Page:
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Yet these scientists are grappling with a similar dilemma to the one exposed by the Boeing crashes— how to manage the interface between humans and machines. For every human mistake that is eradicated, the risk is that new ones are being introduced. Machines can make errors through lack of information or poor programming and there is vast scope for misunderstandings between humans and machines.

The core problem, says Mr Sujan, is that while human beings no longer exercise complete control over the operation of autonomous machines, they are still meant to be sufficiently engaged to understand the machine’s functioning and to step in should it start to act unsafely.

Autonomous machines: industry grapples with Boeing lessons © FT Rolls-Royce is seeking to apply artificial intelligence and automation to sea crafts to minimise the risk of human error

“All it does really is remove the human — or, in this case, the doctor — from the manual control and transforms their role to that of supervisors or monitors of the autonomous system,” Mr Sujan says. “That introduces all sorts of problems.”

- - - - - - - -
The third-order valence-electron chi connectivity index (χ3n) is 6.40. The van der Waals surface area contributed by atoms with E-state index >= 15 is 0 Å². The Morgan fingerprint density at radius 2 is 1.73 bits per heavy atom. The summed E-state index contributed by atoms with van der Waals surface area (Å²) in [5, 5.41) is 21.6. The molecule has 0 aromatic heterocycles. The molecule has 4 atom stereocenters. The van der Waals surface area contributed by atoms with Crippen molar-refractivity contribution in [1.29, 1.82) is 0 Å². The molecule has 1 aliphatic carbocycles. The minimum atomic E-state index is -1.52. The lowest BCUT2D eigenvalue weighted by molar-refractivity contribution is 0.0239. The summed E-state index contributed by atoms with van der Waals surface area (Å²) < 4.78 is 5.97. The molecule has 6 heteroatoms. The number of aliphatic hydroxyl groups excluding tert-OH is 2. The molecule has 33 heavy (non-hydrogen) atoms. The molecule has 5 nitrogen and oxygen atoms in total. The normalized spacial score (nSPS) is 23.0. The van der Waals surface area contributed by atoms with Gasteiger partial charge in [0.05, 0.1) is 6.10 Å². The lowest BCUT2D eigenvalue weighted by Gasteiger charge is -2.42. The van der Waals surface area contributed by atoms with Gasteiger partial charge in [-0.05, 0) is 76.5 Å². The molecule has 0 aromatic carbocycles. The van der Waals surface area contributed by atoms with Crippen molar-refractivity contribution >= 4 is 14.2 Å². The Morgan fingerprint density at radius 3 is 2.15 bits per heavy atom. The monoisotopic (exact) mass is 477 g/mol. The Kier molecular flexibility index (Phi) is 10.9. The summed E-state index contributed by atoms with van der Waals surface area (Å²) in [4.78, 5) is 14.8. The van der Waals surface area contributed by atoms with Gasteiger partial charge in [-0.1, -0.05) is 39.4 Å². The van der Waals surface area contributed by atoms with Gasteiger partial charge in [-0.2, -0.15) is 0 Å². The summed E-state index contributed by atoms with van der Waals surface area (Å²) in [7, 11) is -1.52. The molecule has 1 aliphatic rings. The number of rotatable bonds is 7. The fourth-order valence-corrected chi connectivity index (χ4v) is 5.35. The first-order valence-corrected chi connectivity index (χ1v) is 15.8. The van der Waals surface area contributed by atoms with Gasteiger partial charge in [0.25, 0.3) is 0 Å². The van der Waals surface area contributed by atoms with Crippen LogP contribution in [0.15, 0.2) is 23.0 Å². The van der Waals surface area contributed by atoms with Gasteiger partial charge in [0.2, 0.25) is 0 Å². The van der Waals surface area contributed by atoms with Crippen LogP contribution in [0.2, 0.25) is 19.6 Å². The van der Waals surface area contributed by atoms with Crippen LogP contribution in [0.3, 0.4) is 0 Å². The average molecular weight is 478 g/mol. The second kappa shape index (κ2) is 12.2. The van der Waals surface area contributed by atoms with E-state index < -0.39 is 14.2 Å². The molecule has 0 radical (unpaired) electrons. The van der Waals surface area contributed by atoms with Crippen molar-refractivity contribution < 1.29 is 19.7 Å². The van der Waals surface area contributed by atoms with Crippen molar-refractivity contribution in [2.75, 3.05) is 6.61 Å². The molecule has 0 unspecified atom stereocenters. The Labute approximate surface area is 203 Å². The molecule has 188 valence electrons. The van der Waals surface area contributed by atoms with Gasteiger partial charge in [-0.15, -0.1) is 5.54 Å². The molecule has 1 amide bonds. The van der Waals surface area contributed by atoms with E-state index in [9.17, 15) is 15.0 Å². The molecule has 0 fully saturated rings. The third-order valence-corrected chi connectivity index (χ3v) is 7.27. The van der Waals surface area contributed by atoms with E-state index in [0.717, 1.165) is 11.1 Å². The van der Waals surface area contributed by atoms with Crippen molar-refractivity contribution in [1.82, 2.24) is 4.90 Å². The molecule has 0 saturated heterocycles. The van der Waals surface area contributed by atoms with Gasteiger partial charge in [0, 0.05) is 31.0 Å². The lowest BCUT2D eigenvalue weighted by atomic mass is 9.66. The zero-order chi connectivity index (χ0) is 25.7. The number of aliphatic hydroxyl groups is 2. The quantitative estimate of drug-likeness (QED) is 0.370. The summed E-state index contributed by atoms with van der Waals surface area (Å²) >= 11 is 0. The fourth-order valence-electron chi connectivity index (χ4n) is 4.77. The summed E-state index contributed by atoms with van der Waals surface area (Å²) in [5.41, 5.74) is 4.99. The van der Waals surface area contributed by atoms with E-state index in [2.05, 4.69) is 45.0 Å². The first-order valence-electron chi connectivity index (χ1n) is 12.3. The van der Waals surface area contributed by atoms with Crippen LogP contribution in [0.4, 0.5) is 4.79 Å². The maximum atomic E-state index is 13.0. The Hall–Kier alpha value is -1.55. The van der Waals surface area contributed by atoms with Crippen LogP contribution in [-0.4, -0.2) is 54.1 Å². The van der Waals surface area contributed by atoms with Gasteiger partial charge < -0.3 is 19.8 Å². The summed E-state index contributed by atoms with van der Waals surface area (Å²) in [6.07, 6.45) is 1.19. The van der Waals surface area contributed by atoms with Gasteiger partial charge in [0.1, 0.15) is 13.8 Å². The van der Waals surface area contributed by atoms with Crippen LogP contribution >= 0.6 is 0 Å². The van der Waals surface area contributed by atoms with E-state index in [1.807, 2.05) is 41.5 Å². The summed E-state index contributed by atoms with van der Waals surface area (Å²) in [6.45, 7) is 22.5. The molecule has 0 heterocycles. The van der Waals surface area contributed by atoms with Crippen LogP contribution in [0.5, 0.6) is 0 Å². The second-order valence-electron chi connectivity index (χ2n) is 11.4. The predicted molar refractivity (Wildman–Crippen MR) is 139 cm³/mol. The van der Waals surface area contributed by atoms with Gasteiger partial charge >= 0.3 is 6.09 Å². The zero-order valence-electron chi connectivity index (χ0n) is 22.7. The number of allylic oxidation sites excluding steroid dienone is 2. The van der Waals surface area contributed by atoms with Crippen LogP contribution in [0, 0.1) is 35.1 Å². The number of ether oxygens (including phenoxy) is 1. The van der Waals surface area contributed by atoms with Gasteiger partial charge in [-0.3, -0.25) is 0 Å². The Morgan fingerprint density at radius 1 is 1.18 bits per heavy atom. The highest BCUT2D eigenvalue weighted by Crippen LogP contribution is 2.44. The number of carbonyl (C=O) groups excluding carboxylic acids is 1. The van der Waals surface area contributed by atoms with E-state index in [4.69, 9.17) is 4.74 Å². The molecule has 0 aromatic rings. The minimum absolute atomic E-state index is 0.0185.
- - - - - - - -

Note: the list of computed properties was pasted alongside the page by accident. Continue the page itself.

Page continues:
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Few of the researchers involved believe there are satisfactory answers yet to all the safety questions being asked. Jacques Penders, head of the centre for automation and robotics research at Sheffield Hallam University, says there are still substantial challenges with ensuring both that humans understand what automated systems are doing and that automated systems understand nearby humans.

“It’s not something that’s really solved,” Professor Penders says.